• What is Dyslexia?

    The Dyslexia Handbook 2018 Update

    Dyslexia is a language processing disorder that can hinder reading, writing, spelling and sometimes even speaking. Dyslexia is not a sign of poor intelligence. Dyslexia is not the result of impaired vision, nor lack of educational opportunity. Children and adults with dyslexia simply have a neurological disorder that cause their brains to process and interpret information differently.

     Dyslexia can affect people differently. This depends, in part, upon the severity of the "learning disability" and the success of alternate learning methods. Some with dyslexia can have trouble with reading and spelling, while others struggle to write, or to tell left from right. Some children show few signs of difficulty with early reading and writing. But later on, they may have trouble with complex language skills, such as grammar, reading comprehension and more in-depth writing.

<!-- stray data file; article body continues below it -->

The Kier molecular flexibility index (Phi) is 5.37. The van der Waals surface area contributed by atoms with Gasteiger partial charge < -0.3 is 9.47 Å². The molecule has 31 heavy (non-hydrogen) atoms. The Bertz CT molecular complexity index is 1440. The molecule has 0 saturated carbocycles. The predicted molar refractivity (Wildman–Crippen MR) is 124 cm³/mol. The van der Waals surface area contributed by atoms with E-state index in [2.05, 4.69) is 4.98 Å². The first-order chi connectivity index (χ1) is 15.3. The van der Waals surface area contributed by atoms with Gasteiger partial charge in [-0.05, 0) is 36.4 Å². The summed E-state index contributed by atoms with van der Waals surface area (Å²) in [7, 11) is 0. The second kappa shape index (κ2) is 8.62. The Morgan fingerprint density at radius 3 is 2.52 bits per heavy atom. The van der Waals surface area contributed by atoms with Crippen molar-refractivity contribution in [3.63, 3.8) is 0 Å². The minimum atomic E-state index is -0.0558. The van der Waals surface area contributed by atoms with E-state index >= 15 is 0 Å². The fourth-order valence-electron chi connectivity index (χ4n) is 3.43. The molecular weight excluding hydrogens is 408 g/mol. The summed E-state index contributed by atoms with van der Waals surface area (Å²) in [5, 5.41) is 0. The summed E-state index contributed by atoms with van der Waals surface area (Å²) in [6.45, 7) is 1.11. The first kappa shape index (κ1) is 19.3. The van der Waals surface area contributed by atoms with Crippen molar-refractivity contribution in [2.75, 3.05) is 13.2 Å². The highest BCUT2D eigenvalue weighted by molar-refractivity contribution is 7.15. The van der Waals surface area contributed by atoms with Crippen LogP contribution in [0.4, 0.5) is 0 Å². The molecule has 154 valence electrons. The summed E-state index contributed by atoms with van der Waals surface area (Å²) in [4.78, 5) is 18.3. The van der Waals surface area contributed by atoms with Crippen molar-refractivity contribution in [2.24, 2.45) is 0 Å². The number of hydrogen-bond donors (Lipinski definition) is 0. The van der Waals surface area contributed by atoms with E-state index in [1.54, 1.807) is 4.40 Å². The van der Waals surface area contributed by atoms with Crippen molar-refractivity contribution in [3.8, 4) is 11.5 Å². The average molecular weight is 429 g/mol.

Signs of Dyslexia

    School-age children may demonstrate trouble with:

    • Mastering the rules of spelling,
    • Remembering facts and numbers,
    • Handwriting or with gripping a pencil,
    • Learning and understanding new skills; instead, relying heavily on memorization,
    • Reading and spelling, such as reversing letters (d,b) or moving letters around (left, felt),
    • Following a sequence of directions, and/or
    • Trouble with word problems in math.

    How is Dyslexia Identified?

    Trained professionals can identify dyslexia using a formal evaluation. The evaluation looks at a person's ability to understand and use spoken and written language. It looks at areas of strength and weakness in the skills that are needed for reading. It also takes into account many other factors, including family history, intellect, educational background, social environment, and responsiveness to classroom interventions.

     If you suspect your child has a reading and/or writing disorder, please visit with your child's teacher for more information and assistance with available early intervention services. If your child does not adequately response to interventions, a full evaluation for dyslexia may be appropriate.